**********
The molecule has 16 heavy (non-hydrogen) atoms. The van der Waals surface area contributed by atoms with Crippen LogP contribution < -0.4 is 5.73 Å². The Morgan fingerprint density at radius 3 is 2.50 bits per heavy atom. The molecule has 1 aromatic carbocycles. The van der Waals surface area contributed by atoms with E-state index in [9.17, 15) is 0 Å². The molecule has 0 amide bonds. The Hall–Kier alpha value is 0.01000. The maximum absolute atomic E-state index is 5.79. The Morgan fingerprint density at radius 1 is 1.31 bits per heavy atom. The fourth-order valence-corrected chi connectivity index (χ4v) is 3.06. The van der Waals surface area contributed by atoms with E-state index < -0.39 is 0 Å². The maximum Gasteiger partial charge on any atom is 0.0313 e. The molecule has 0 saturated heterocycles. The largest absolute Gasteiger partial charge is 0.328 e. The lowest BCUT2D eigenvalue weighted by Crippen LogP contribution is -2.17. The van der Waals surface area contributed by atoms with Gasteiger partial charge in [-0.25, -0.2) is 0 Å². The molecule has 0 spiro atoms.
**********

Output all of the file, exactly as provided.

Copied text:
The molecule has 16 heavy (non-hydrogen) atoms. The van der Waals surface area contributed by atoms with Crippen LogP contribution < -0.4 is 5.73 Å². The Morgan fingerprint density at radius 3 is 2.50 bits per heavy atom. The molecule has 1 aromatic carbocycles. The van der Waals surface area contributed by atoms with E-state index in [9.17, 15) is 0 Å². The molecule has 0 amide bonds. The Hall–Kier alpha value is 0.01000. The maximum absolute atomic E-state index is 5.79. The Morgan fingerprint density at radius 1 is 1.31 bits per heavy atom. The fourth-order valence-corrected chi connectivity index (χ4v) is 3.06. The van der Waals surface area contributed by atoms with E-state index < -0.39 is 0 Å². The maximum Gasteiger partial charge on any atom is 0.0313 e. The molecule has 0 saturated heterocycles. The largest absolute Gasteiger partial charge is 0.328 e. The lowest BCUT2D eigenvalue weighted by Crippen LogP contribution is -2.17. The van der Waals surface area contributed by atoms with Gasteiger partial charge in [-0.25, -0.2) is 0 Å². The molecule has 0 spiro atoms.